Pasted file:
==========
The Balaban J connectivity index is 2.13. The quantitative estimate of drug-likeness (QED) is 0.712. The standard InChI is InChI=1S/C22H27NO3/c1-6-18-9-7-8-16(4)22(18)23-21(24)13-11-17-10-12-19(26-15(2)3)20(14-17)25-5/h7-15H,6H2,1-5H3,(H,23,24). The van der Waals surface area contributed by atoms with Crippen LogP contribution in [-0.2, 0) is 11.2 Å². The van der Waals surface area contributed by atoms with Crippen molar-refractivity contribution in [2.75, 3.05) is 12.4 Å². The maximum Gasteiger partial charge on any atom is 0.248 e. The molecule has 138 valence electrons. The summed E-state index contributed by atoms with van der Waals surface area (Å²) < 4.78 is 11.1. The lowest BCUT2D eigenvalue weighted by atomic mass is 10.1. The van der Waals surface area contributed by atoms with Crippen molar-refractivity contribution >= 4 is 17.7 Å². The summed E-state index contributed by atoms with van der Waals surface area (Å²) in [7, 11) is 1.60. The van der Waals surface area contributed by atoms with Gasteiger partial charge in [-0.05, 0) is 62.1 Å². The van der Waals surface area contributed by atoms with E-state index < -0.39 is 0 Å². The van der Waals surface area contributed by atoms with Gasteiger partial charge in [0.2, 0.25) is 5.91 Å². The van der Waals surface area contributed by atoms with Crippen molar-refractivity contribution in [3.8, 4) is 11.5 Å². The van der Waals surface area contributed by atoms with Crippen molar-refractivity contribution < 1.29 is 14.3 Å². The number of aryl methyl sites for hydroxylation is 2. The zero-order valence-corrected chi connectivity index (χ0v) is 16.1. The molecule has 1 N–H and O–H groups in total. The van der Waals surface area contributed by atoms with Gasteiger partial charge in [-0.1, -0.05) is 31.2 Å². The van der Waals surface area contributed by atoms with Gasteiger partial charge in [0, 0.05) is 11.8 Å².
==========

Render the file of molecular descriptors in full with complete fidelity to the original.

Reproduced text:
The Balaban J connectivity index is 2.13. The quantitative estimate of drug-likeness (QED) is 0.712. The standard InChI is InChI=1S/C22H27NO3/c1-6-18-9-7-8-16(4)22(18)23-21(24)13-11-17-10-12-19(26-15(2)3)20(14-17)25-5/h7-15H,6H2,1-5H3,(H,23,24). The van der Waals surface area contributed by atoms with Crippen LogP contribution in [-0.2, 0) is 11.2 Å². The van der Waals surface area contributed by atoms with Crippen molar-refractivity contribution in [2.75, 3.05) is 12.4 Å². The maximum Gasteiger partial charge on any atom is 0.248 e. The molecule has 138 valence electrons. The summed E-state index contributed by atoms with van der Waals surface area (Å²) < 4.78 is 11.1. The lowest BCUT2D eigenvalue weighted by atomic mass is 10.1. The van der Waals surface area contributed by atoms with Crippen molar-refractivity contribution >= 4 is 17.7 Å². The summed E-state index contributed by atoms with van der Waals surface area (Å²) in [7, 11) is 1.60. The van der Waals surface area contributed by atoms with Gasteiger partial charge in [-0.05, 0) is 62.1 Å². The van der Waals surface area contributed by atoms with E-state index < -0.39 is 0 Å². The van der Waals surface area contributed by atoms with Gasteiger partial charge in [0.2, 0.25) is 5.91 Å². The van der Waals surface area contributed by atoms with Crippen molar-refractivity contribution in [3.8, 4) is 11.5 Å². The van der Waals surface area contributed by atoms with Crippen molar-refractivity contribution < 1.29 is 14.3 Å². The number of aryl methyl sites for hydroxylation is 2. The zero-order valence-corrected chi connectivity index (χ0v) is 16.1. The molecule has 1 N–H and O–H groups in total. The van der Waals surface area contributed by atoms with Gasteiger partial charge in [-0.1, -0.05) is 31.2 Å². The van der Waals surface area contributed by atoms with Gasteiger partial charge in [0, 0.05) is 11.8 Å².